As much as Kendrick is a musical visionary, he's also still a rapper's rapper -- that's what separates him from the Kanyes and the Drakes of the world. He's obsessed with in-depth lyricism, with changing up flows, and with stopping you in your tracks with the power of his words alone. Mr. Morale & the Big Steppers does that over and over again. It opens with a reflection on grief. On "Father Time," he talks about his own daddy issues and the culture of toxic masculinity that so many men are taught from childhood on. On "We Cry Together" (which samples Florence + the Machine's "June"), he and Taylour Paige engage in a mock argument that offers a glimpse into the reality of toxic boys becoming toxic men and starting their own ill-fated relationships. On "Auntie Diaries," he comes to terms with a culture that has normalized and perpetuated homophobia for his entire life. On the Beth Gibbons-aided "Mother I Sober," he confronts the passed-down trauma that comes from generations of sexual abuse. "I wish I was somebody, anybody but myself," Beth Gibbons sings, eerily punctuating all three of Kendrick's increasingly devastating verses.

The album includes multiple references to therapy, trauma, toxicity, and abuse, and often specifically the ways in which those things influence and impact the lives of Black men, which goes back to the stage that "The Heart Part 5" set. "I am. All of us," Kendrick wrote on screen at the beginning of that song's video, before using deepfake technology to morph his face into other famous Black men, from the beloved (Nipsey) to the notorious (O.J. Simpson) to the complicated (Kobe Bryant, Kanye West). Hypocrisy and contradiction has always informed Kendrick's music ("The Blacker the Berry"), and that's a recurring theme on Mr. Morale & the Big Steppers. He addresses the trauma caused by sexual abuse in his lyrics, but he also features Kodak Black (who was charged with rape and sexual assault) on three of the album's songs. Some of his own lyrics are sure to raise some eyebrows too. Choices like intentionally featuring an accused abuser on your album are probably not the most productive way to start these conversations, but Kendrick doesn't necessarily want you coming to this album looking for answers. "Kendrick made you think about it, but he is not your savior," he says on "Savior," and on "Crown," he repeatedly insists, "I can't please everybody."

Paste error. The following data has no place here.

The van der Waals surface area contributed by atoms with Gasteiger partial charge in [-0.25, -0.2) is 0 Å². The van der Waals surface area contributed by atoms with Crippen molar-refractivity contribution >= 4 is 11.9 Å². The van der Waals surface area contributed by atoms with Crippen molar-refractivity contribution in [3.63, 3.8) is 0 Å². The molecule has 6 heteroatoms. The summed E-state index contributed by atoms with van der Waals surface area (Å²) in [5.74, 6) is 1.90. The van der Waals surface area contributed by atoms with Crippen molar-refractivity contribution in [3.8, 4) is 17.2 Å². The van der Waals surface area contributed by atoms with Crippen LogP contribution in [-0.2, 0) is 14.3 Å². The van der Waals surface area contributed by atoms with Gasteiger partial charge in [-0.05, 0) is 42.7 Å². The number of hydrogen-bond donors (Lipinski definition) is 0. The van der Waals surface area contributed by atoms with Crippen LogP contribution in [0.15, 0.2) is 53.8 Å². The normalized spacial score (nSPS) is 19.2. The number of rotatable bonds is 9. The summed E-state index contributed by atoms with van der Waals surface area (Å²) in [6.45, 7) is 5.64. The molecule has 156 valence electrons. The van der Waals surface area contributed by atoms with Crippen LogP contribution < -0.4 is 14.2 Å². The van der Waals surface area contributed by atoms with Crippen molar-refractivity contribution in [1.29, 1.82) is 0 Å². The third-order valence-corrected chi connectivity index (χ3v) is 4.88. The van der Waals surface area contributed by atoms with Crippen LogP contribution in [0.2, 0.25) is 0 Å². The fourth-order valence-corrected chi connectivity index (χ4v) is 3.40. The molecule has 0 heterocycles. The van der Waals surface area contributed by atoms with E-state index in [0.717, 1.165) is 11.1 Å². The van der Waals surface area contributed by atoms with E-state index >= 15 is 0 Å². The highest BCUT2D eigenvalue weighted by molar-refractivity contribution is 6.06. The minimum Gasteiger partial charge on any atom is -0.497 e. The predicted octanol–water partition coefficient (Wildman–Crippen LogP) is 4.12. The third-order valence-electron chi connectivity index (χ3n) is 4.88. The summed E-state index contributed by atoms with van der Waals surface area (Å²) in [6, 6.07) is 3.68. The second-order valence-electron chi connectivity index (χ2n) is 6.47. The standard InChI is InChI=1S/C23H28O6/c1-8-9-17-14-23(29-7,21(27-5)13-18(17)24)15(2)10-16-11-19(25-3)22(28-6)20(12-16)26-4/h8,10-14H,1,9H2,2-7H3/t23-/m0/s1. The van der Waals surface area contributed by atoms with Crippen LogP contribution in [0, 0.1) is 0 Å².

Mr. Morale & the Big Steppers is complicated, contradictory, and hypocritical on purpose, sometimes to its detriment, but it's also hard to deny that those imperfections are all part of a grand, masterful work of art. Kendrick didn't win a Pulitzer just because he's better at rapping than anybody else in his generation; he's an artist and a visionary, he achieves things with his music that virtually no one else can achieve. Mr. Morale & the Big Steppers stops you in your tracks and leaves you jaw-dropped and speechless on multiple occasions. It feels like watching a three-hour, Oscar-winning drama and being stunned right away but knowing there's still so much you haven't unpacked. (It's actually just an hour and 13 minutes, shorter than To Pimp A Butterfly even though this is his first LP advertised as a double album.) I can't wait to keep diving back to it; it's already exceeded the impossibly high expectations that are inevitable when an A-list artist takes a five-year break after three consecutive masterpieces. Even after one listen, it feels safe to assume this will be his fourth.



25 Early 2000s Rap Albums That Hold Up Today